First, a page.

Animal Tales and The Lessons They Teach Us
Susi Wolf presented Animal Tales and the Lessons They Teach Us on March 8 in the Sandia Room. As a part of Women’s History Month, this event was co-sponsored by Hispanic Affairs and NMHC, New Mexico Humanities Council.
“We are not superior to anything in this world,” said Wolf, a traditional storyteller. “There is energy in everything and we are all related.”
Centuries ago, storytellers were very revered throughout their communities. However, today more and more people forget about stories and their power and those who possess wealth, power, and social status have taken their place.
“Story is powerful,” said Wolf.
Wolf said she told animal stories all over the world and these stories taught us about morality, the family unit, trust in a person, good and bad perspectives of people and life.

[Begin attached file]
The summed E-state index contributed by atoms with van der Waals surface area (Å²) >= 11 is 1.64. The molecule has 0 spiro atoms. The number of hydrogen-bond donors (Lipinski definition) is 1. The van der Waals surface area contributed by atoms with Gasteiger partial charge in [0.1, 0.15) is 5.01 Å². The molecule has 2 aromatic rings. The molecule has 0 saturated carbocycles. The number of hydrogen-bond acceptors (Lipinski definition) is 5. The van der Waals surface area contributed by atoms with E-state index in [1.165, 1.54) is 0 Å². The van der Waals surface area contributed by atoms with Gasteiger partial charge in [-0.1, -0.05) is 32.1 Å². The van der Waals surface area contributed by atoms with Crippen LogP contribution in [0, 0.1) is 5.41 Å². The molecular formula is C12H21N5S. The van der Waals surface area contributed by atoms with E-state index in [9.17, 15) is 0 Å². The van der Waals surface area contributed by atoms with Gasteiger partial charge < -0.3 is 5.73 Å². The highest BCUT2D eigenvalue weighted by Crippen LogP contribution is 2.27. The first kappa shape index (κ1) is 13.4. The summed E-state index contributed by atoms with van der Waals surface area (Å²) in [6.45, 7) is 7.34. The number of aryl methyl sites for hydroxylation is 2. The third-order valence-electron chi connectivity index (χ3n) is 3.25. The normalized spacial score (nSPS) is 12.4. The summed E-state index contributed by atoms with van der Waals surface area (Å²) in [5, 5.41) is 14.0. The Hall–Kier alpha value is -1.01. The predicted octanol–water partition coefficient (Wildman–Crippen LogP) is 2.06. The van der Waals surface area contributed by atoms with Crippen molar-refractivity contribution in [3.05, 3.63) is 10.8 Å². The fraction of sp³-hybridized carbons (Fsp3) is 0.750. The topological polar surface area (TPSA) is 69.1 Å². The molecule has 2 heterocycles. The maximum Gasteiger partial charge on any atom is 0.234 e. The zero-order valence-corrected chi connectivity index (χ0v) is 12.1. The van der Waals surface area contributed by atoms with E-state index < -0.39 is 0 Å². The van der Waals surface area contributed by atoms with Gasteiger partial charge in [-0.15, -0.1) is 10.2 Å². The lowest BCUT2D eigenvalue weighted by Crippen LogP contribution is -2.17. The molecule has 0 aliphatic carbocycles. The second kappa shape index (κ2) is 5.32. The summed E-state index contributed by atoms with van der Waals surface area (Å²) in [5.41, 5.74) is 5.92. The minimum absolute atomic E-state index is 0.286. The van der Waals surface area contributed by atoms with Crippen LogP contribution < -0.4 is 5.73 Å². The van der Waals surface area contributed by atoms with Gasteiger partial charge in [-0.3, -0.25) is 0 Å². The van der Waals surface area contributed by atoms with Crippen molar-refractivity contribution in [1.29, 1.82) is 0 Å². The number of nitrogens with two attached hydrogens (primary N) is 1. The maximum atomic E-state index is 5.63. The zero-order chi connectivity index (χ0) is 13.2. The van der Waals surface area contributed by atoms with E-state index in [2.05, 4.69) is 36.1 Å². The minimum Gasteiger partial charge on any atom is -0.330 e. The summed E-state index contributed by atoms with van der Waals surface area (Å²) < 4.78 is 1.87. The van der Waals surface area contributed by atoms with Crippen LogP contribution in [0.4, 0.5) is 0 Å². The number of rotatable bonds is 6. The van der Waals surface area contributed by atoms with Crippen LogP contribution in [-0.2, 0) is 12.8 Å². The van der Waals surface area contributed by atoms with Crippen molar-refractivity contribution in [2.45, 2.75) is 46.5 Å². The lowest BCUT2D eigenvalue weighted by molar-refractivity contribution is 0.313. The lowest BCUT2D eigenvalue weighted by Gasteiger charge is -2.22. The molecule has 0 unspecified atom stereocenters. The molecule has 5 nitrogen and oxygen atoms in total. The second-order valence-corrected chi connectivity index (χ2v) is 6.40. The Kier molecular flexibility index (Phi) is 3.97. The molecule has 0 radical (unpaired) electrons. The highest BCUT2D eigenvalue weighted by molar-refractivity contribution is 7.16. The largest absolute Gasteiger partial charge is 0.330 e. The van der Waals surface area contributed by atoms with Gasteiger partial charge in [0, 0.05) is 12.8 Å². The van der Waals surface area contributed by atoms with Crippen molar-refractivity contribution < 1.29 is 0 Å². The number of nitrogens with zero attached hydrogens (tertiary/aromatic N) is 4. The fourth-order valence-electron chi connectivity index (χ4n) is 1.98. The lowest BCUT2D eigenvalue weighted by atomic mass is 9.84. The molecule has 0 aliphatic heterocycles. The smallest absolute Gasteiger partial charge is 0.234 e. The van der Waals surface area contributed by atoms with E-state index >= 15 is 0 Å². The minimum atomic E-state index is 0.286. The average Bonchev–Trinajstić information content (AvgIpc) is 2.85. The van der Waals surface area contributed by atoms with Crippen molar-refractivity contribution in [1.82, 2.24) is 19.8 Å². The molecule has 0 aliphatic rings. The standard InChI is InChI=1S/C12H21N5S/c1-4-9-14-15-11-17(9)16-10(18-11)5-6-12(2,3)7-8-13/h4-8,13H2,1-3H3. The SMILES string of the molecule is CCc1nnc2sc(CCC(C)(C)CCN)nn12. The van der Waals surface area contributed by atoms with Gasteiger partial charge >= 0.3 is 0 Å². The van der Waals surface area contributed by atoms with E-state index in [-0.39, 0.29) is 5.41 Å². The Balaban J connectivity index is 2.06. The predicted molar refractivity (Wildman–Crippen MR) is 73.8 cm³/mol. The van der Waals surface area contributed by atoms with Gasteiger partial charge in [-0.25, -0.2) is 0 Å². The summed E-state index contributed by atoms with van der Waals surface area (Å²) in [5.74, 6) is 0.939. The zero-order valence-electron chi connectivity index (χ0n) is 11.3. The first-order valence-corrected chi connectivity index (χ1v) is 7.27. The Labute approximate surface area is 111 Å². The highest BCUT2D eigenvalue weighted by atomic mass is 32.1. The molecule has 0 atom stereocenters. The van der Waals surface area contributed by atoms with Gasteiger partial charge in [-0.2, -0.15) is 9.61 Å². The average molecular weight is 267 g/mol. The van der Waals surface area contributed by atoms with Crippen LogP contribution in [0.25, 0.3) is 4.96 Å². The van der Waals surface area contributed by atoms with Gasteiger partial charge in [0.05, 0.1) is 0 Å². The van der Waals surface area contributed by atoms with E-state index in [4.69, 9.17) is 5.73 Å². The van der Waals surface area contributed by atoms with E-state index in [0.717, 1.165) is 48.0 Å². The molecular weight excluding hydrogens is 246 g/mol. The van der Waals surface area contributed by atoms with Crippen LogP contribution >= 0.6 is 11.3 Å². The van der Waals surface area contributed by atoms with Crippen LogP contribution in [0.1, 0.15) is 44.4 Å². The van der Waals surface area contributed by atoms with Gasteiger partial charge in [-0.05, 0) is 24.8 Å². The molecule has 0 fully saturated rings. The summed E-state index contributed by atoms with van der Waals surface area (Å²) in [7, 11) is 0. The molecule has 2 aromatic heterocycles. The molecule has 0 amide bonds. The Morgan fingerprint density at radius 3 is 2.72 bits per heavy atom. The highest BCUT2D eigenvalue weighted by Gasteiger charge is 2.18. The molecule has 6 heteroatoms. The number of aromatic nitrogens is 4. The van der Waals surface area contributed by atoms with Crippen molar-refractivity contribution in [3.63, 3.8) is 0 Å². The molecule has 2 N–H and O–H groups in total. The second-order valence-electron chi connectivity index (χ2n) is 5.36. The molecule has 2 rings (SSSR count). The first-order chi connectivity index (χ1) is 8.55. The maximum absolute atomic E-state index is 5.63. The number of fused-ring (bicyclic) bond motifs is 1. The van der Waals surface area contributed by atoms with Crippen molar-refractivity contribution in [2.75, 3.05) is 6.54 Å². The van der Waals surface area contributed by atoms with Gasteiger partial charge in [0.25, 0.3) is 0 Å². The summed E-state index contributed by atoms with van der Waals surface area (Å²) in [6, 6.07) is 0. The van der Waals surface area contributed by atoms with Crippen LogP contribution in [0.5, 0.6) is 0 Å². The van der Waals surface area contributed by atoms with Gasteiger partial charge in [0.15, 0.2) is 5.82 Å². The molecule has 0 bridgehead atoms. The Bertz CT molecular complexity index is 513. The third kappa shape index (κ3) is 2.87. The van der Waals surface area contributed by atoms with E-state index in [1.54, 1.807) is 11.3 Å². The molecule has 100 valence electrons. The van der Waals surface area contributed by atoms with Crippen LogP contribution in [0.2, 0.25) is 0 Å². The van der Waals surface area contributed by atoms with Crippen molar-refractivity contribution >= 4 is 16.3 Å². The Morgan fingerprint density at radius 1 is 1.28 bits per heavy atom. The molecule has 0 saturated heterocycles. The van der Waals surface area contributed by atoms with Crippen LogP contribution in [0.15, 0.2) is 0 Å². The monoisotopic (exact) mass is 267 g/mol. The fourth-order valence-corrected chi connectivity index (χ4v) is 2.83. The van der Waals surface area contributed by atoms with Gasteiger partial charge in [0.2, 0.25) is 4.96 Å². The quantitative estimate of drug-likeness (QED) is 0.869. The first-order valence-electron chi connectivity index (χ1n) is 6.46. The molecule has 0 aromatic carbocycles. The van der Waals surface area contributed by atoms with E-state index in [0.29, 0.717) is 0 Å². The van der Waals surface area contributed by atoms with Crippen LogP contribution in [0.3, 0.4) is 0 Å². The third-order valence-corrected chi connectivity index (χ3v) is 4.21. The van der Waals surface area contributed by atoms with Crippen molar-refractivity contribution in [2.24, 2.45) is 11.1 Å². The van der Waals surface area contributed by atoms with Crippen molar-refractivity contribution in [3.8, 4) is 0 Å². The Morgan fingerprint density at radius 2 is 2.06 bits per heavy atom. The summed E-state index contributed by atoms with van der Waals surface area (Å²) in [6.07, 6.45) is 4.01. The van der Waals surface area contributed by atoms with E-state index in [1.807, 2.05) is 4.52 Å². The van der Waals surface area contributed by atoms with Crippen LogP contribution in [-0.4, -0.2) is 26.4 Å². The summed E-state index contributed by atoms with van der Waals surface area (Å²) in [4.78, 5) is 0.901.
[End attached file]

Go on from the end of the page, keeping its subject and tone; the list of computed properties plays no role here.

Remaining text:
“If you tell people what they should do, it seems like you set a higher level above them,” Wolf said. “[We] could tell these lessons from consequences of animals to encourage them to live a better life,”
Wolf said that in every culture, there will be a certain trickster to their stories, such as rabbit, coyote, and spider and so on. “These evil beings are actually a mirror of us,” Wolf said, “some bad sides of ourselves.”
“It was a very nice presentation,” said Steven Reese, Office Assistant of International Affairs. “Wolf is a great storyteller. She can grab your attention with energy and passion.”
Sometimes, some valuable lessons can be learned through fables.
“My job is telling the story not preaching,” said Wolf. Therefore, it is also important to tell vivid stories with open endings so that different people will get different ideas from the same story.
“Story plays a big role in our life,” Reese said. “It is underplayed, not apparent. We learned from stories before realizing them.”